I wouldn't worry as much about the reputation as such as it's more about the topic, supervisor and papers you come out with if any.

    I'd be wary of taking up the Cambridge offer with no guaranteed funding at this stage. While the organisation of the supervisor is a plus I would consider whether you want to go into the Alzheimer's field or would rather do more general neuroimaging, learning and memory stuff at this stage. Finally I'd be attracted by the industry angle as that will open some doors too. Overall for me UCL is winning.

    EDIT: please do not create multiple threads on TSR about the same thing.
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    (Original post by alleycat393)
    Wow that is a lot to consider. First off well done on getting two offers with the possibility of some funding.

    I wouldn't worry as much about the reputation as such as it's more about the topic, supervisor and papers you come out with if any.

    I'd be wary of taking up the Cambridge offer with no guaranteed funding at this stage. While the organisation of the supervisor is a plus I would consider whether you want to go into the Alzheimer's field or would rather do more general neuroimaging, learning and memory stuff at this stage. Finally I'd be attracted by the industry angle as that will open some doors too. Overall for me UCL is winning.

    EDIT: please do not create multiple threads on TSR about the same thing.
    Thank you for your fast reply! Yeah the way I see it, both funding and the fact I would have to commute for a long time (although I might have to commute for some time in London as well, depending on where I am living) are two downsides with the Cambridge project.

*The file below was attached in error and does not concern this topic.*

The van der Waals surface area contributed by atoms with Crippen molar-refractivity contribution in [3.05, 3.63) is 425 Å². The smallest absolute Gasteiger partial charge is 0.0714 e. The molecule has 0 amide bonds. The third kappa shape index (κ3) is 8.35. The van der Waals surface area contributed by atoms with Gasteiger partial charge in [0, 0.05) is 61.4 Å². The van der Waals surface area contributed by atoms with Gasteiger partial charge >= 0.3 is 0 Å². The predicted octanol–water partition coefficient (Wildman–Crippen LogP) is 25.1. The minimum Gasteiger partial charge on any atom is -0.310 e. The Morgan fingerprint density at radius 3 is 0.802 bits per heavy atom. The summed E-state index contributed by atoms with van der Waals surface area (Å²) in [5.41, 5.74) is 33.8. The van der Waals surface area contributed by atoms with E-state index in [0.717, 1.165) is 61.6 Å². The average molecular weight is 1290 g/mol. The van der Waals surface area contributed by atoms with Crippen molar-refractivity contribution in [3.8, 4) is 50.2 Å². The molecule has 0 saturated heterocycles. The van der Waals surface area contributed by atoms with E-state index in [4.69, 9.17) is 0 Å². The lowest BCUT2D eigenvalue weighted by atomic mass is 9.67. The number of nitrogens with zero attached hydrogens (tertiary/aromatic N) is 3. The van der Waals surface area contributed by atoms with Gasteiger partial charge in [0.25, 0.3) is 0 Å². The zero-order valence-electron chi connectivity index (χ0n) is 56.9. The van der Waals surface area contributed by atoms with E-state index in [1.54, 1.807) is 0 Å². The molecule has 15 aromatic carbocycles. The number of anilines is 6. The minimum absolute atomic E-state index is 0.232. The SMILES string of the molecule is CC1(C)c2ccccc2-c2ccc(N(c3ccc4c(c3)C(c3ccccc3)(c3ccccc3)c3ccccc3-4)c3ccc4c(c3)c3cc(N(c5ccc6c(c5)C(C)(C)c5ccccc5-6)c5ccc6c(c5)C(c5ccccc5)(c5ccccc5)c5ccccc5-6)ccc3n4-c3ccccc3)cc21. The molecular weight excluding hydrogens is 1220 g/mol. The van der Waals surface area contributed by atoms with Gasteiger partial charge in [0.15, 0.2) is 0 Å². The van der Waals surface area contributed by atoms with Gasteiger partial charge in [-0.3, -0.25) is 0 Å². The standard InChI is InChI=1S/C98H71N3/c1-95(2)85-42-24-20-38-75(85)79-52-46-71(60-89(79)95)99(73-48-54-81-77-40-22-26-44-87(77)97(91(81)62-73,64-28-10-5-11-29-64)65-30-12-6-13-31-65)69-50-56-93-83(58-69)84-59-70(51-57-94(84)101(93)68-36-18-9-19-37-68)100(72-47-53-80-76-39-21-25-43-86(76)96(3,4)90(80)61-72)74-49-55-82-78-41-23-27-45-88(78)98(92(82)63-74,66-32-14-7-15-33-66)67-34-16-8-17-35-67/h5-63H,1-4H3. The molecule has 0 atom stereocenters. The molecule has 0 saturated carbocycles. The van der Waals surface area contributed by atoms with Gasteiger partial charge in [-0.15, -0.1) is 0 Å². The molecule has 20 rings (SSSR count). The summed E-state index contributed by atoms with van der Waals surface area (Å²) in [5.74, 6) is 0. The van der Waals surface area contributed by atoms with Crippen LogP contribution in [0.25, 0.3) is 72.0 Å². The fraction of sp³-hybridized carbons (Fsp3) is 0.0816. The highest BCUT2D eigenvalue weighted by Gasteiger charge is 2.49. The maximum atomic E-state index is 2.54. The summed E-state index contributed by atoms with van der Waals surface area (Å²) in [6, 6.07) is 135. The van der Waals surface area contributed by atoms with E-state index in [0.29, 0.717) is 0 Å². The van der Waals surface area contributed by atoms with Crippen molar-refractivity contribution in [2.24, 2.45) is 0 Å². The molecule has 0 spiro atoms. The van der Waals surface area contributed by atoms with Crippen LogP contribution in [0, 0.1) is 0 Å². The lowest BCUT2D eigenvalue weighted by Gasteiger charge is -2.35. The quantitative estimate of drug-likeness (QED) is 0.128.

I apologise for creating two threads - I wasn't sure which forum would be best to post in.
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    (Original post by gjnn)
    Hi everyone,

    I have been offered PhDs in neuroscience at both UCL and Cambridge (both 3-year positions), and I am having a really really hard time deciding. There are a few pro and cons with both positions, and I will list these below. I could really use some of your honest and constructive views on the two positions (not just 'go to Cambridge'. I would even be interested in hearing which position you would choose if you imagine having my background and research interests, and why.

    Background: I have a BSc in psychology / cognitive neuroscience from a Swedish university and I have a MSc in neuroscience from University of Oxford. I have previous experience with both human neuroimaging and both rat and mice work. My main interest is in learning and memory, and I want to conduct my PhD mainly investigating the neural basis of these functions in rodents (but, if possible, also gain some more experience with human neuroimaging).

    UCL position:

    - I would mainly use in-vivo electrophysiology to investigate learning mechanisms in rats, but I would also gain some experience with human neuroimaging methods by investigating similar mechanisms in humans (another PhD student would be mainly in charge of the neuroimaging projects. We would both be named on each others publications).

    - Both supervisor and co-supervisor are very well-known in the learning and memory field, both when it comes to human and rodent research.

    - The position is funded by the Marie Curie-Sklodowska ITN fellowship, so it would actually pay a salary and not just a stipend (its hard to say the exact net sum, but somewhere between ₤23-29k per year).

    - The project will be conducted in collaboration with Google DeepMind and I will be able to spend time inside the company. The project is also conducted in collaboration with other European universities (such as NTNU in Norway and SISSA in Italy) and I would be paid to spend up towards two months at 3 of these other European universities to learn their approaches.

    Cambridge position:

    - The project will actually be a collaboration between a researcher at UCL and a researcher at Cambridge. I would actually spend the first two years commuting from Cambridge to UCL on a daily basis (around 1 hour train ride one-way; since you have to live within 10 miles of city centre as a Cambridge student). At UCL, I would use in-vivo electrophysiology to investigate learning mechanisms in Alzheimer's mice. The last year would be spent in Cambridge where I would use human neuroimaging methods on Alzheimer's patients to investigate similar mechanisms as in the mice.

    - Main supervisor at Cambridge is very well-known in the Alzheimer's field (using mainly human neuroimaging and clinical methods) and the co-supervisor at UCL is very well-known in the learning and memory field when it comes to rodent work.